Liability limits generally start at about $100,000. However, experts recommend that you purchase at least $300,000 worth of protection. Some people feel more comfortable with even more coverage. You can purchase an umbrella or excess liability policy which provides broader coverage, including claims against you for libel and slander, as well as higher liability limits. Generally, umbrella policies cost between $200 to $350 for $1 million of additional liability protection.

    Your policy also provides no-fault medical coverage. In the event a friend or neighbor is injured in your home, he or she can simply submit medical bills to your insurance company. This way, expenses are paid without their filiing a liability claim against you. You can generally get $1,000 to $5,000 worth of this coverage. It does not, however, pay the medical bills for your family or your pet.

  • Additional living expenses: This pays the additional costs of living away from home if you can't live there due to damage from a fire, storm or other insured disaster. It covers hotel bills, restaurant meals and other living expenses incurred while your home is being rebuilt. Coverage for additional living expenses differs from company to company. Many policies provide coverage for about 20% of the insurance on your house. You can increase this coverage, however, for an additional premium. Some companies sell a policy that provides an unlimited amount of loss-of-use coverage -- for a limited amount of time.

    If you rent out part of your house, this coverage also reimburses you for the rent that you would have collected from your tenant if your home had not been destroyed.

Are there different types of policies?

Yes. A person who owns his or her home would have a different policy from someone who rents. Policies also differ on the amount of insurance coverage provided. If you own the home you live in, you have several policies to choose from. The most popular policy is the HO-3, which provides the broadest coverage. Owners of multi-family homes generally purchase an HO-3 with an endorsement to cover the risks associated with having renters live in their homes.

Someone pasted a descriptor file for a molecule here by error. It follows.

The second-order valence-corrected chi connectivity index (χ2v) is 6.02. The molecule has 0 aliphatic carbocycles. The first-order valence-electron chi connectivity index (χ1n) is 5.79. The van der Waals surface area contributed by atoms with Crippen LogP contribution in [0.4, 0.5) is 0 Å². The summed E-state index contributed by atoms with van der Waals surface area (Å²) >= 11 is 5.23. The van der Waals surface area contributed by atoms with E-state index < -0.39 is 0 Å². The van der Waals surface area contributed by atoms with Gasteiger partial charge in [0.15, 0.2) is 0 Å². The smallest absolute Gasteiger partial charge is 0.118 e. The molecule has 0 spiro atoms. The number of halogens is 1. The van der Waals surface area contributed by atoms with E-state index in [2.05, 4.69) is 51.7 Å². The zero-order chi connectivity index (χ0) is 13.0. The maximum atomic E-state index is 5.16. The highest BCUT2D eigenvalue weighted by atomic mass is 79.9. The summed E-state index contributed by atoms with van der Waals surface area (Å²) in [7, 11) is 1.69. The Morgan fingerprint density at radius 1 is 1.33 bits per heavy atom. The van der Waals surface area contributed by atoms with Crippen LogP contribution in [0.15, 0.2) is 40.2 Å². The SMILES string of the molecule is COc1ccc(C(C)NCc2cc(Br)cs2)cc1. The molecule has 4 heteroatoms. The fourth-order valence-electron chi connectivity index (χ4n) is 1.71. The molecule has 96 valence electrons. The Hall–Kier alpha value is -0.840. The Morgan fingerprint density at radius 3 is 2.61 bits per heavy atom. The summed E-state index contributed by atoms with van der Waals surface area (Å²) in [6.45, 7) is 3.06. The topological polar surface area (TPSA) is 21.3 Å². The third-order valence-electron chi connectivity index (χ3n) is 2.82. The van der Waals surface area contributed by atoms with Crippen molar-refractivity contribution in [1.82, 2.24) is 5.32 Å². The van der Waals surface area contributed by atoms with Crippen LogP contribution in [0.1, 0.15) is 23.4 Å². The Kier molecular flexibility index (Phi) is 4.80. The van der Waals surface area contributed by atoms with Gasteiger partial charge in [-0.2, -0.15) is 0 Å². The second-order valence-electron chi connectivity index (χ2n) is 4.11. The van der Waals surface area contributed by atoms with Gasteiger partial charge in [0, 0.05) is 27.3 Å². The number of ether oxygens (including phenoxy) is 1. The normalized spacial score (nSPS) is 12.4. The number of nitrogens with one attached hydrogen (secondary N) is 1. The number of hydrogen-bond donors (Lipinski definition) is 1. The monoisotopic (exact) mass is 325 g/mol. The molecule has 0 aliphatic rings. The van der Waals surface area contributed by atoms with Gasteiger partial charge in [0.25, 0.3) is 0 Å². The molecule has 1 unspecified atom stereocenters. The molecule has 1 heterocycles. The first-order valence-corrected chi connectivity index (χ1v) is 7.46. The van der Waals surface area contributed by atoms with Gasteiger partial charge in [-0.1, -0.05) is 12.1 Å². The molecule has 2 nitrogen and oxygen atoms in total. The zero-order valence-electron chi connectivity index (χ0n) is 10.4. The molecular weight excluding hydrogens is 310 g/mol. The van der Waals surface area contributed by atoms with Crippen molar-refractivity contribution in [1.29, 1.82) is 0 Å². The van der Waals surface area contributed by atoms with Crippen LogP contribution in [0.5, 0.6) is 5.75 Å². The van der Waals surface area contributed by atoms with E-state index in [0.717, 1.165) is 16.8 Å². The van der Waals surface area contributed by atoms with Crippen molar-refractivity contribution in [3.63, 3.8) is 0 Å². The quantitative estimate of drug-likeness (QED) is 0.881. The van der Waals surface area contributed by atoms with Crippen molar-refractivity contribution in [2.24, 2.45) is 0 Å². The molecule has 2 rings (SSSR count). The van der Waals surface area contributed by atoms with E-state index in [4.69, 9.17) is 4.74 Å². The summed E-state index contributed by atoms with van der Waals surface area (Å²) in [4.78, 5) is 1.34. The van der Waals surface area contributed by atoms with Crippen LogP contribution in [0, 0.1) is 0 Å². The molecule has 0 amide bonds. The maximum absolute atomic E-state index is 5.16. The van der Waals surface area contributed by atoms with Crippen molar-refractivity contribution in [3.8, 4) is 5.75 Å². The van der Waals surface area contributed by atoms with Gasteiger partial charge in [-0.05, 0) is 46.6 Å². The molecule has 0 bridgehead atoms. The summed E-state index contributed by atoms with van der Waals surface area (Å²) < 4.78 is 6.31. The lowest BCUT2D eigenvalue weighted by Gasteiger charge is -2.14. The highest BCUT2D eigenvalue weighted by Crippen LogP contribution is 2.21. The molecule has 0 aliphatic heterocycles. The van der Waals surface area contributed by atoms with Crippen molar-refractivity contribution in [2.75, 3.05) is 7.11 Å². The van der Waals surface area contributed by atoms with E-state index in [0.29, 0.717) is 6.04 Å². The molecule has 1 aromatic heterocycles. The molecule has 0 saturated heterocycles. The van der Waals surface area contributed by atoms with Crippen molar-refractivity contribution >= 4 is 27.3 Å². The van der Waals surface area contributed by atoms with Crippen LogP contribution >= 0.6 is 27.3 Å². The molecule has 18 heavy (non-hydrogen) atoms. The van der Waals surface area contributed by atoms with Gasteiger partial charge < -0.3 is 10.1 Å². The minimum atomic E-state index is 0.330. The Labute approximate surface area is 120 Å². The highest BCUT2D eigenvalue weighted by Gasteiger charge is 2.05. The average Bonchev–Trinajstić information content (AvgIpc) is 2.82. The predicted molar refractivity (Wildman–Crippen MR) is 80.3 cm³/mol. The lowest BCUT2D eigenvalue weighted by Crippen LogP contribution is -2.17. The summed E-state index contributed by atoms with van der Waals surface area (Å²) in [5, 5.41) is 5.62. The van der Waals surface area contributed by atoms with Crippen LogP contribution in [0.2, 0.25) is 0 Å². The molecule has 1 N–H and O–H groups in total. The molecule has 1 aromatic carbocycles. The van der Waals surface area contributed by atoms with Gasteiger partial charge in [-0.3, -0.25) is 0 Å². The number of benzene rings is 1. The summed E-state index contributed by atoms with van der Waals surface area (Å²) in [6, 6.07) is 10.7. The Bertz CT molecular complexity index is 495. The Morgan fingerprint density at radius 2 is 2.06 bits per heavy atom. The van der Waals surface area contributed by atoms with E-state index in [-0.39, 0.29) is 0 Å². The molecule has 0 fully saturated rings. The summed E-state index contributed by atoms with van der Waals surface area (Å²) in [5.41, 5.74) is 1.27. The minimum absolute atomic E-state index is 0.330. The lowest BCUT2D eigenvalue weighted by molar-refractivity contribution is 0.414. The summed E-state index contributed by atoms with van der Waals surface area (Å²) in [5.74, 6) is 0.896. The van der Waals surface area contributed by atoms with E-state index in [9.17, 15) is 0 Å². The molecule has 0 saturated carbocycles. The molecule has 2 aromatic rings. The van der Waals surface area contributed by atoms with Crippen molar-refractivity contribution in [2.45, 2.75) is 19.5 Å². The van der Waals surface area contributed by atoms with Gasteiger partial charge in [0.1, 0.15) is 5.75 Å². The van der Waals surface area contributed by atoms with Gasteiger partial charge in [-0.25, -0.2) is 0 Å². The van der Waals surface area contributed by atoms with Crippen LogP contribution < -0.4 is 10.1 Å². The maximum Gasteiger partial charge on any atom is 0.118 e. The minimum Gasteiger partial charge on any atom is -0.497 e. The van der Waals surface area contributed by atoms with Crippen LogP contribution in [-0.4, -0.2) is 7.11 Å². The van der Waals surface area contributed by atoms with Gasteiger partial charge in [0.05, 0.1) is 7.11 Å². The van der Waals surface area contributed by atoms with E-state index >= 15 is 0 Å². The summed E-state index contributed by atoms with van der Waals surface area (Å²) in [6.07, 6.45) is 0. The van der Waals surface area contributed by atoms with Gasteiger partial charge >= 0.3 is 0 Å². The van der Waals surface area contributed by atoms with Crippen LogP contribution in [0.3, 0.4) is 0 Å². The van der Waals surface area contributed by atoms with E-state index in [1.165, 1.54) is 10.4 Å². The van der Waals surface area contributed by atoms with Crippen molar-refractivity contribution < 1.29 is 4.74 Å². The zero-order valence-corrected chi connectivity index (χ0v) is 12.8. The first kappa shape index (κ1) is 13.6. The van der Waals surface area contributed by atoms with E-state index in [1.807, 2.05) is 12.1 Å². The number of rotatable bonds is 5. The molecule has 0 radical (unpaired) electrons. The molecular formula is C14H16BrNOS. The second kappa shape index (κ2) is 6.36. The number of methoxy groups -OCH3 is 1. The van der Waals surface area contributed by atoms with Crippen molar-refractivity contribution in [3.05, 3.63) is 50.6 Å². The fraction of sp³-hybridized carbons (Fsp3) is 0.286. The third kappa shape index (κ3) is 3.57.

What does "HO" stand for?
Different types of homeowners policy forms are referred to as HO-1, HO-2, HO-3, and so forth. There are seven basic kinds of home insurance policies and they tend to be defined by the perils they cover:

  • HO-1. Basic homeowners: Covers your dwelling and personal property against losses from 11 types of perils: fire or lightning; windstorm or hail; explosion; riot or civil commotion; aircraft; vehicles; smoke; vandalism or malicious mischief; theft; damage by glass or safety glazing material that is part of a building; and volcanic eruption.
  • HO-2. Basic homeowners plus: Covers dwelling and personal property against 11 perils plus six more: falling objects; weight of ice, snow or sleet; three categories of water-related damage from home utilities or appliances; and electrical surge damage.
  • HO-3. Extended or special homeowners: Covers 17 stated perils plus any other peril not specified in your policy, except for flood, earthquake, war, and nuclear accident.
  • HO-4. Renters coverage: Covers only personal property from 17 listed perils.
  • HO-5. All risk coverage for building and personal property: This policy form isn't sold very often.
  • HO-6. Condominium coverage: Covers personal property from 17 listed perils along with certain building items in which the unit owner might have an insurance interest.
  • HO-8. Basic older home: Covers dwelling and personal property from 11 perils. Differs from HO-1 in that it covers repairs or actual cash values - not rebuilding costs. This is for homes where some historic or architectural aspects make the home's replacement cost significantly higher than its market value.

Your level of coverage

Regardless of whether you are an owner or renter, you have the following three options:

  1. Actual cash value: This type of policy pays to replace your home or possessions minus a deduction for depreciation.
  2. Replacement cost: This type of policy pays the cost of rebuilding/repairing your home or replacing your possessions without a deduction for depreciation.
  3. Guaranteed or extended replacement cost: This type of policy offers the highest level of protection. A guaranteed replacement cost policy pays whatever it costs to rebuild your home as it was before the fire or other disaster – even if it exceeds the policy limit. This gives you protection against sudden increases in construction costs due to a shortage of building materials after a widespread disaster or other unexpected situations. It generally won't cover the cost of upgrading the house to comply with current building codes. You can, however, get an endorsement (or an addition to) your policy called Ordinance or Law to help pay for these additional costs. A guaranteed replacement cost policy may not be available if you own an older home.